We may observe among the sea-weeds many tufts of a small species, whose leaves are much and deeply cit, with the divisions rounded, and the general outline of the leaf pointed. Some specimens are of a dull purple, others of a rich yellow hue ; and I refer to the species as an interesting example of the influence of light on the colour of marine plants. The yellow specimens are exposed to the sun's rays, the purple ones are such as have grown in deep shadow. The species is the Laurencia pinnatifida of botanists.
Turning from the hidden clefts, we explore the deep pools that lie between the ledges. High wading-boots are necessary for this purpose, as we have to work in the water. The great Oar-weeds and Tangles (Laminaria) are growing here, large olive sea-weeds that wave to and fro with the undulations of the sea ; the former a long narrow puckered frond of brown colour ; the latter a broad smooth leathery expanse of deeper colour on a slender stalk, splitting with age into a number of lengthened fingers or ribbons, and hence called the fingered Tangle (Laminaria digitata). Among these grow clusters of an elegantly frilled species, of delicate thin texture, and yellow-brown hue, bearing no slight resemblance to the tresses of some fair lady: this also is a Laminaria, but I am not quite sure whether it is the young state of the former species, or entitled to a name of its own. In the latter case, it is the L. phyllitis of botanists. One result of the establishment of Marine Aquaria will be a more general acquaintance, and consequently a better and more satisfactory one, with the tenants of the sea, than has hitherto been practicable ; since they can now be studied to far greater advantage than when blanched in bottles of spirits, or pressed between the leaves of a book.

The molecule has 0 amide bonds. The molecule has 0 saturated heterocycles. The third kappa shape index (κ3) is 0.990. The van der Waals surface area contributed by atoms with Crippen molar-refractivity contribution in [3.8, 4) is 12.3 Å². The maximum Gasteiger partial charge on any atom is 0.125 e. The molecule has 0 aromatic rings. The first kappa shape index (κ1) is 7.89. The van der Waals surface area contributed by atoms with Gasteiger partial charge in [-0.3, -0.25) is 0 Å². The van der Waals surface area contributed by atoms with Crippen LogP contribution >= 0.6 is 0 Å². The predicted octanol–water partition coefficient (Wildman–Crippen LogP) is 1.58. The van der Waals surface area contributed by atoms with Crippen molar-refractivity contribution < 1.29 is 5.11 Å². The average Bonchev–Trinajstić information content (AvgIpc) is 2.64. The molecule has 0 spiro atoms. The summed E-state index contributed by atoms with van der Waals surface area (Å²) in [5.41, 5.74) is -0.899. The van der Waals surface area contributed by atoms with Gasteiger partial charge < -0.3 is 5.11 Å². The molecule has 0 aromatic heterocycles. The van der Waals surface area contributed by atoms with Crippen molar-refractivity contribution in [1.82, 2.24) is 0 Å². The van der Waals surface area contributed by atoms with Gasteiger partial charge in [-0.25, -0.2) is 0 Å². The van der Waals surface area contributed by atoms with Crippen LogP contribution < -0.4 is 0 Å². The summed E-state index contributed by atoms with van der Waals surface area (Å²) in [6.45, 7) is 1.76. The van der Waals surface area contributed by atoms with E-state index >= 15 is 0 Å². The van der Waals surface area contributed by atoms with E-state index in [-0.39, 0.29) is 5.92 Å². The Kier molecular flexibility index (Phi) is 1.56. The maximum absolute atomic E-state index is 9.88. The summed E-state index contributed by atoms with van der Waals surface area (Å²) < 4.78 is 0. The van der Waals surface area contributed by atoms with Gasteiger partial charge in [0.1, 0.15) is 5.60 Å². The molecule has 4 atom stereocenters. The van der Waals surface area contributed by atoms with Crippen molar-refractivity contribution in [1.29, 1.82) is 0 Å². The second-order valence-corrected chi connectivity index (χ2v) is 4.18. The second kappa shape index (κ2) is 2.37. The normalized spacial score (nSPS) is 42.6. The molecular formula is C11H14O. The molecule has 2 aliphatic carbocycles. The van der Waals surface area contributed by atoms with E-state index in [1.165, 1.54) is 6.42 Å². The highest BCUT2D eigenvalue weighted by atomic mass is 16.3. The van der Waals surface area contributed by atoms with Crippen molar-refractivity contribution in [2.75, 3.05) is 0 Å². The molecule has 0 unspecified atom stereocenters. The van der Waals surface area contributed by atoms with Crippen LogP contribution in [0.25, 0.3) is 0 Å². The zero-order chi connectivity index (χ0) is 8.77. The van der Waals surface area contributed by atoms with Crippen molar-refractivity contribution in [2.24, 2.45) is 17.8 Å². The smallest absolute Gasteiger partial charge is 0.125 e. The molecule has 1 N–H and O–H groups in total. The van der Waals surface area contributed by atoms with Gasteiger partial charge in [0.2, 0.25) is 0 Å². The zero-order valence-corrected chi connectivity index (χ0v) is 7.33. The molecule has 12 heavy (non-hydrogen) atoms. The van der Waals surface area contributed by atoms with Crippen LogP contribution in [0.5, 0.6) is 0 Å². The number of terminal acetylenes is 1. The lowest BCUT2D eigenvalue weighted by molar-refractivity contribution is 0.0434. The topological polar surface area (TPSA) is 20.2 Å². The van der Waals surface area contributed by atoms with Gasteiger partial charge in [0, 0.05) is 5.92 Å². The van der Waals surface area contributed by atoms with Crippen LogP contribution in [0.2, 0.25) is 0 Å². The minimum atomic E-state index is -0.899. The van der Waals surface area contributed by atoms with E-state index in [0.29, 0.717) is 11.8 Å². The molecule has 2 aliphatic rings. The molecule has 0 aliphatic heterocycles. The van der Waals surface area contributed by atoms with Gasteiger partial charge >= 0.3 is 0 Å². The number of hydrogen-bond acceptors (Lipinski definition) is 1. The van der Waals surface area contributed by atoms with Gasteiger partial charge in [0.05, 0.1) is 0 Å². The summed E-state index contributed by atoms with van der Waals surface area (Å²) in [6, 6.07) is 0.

In these deep pools grew also those bunches of broad dark-red leaves, which are probably the most conspicuous of all the marine plants in the collection. "My readers will recognise them, when I say that they are generally about as large as one's hand, smooth and glossy, of a dark crimson hue, but apt to run off into a pale greenish tint towards the tips ; their edges have often little leaves growing on them. This plant is the Dulse or Dillis (Rhodymenia palmata), which is eaten by the poor of our northern shores as a luxury. The soldiers of the regiment quartered here, many of whom are Irish, may be frequently seen on the ledges, searching for the leaves of this plant, which they eagerly eat raw, to the entertainment of the children, who are sailing their little boats in the pools.
The leaves of the Dulse soon decay, spots of an orange colour speedily appearing. As a rule, the appearance of an orange colour, on crimson or purple weeds, is always a sign of the death of that part, and is the infallible precursor of decay. As soon as it appears, or at least if it begin to increase, the specimen should be ejected without mercy, as the diffusion of the gases from decaying vegetable matter is speedily fatal to most animals.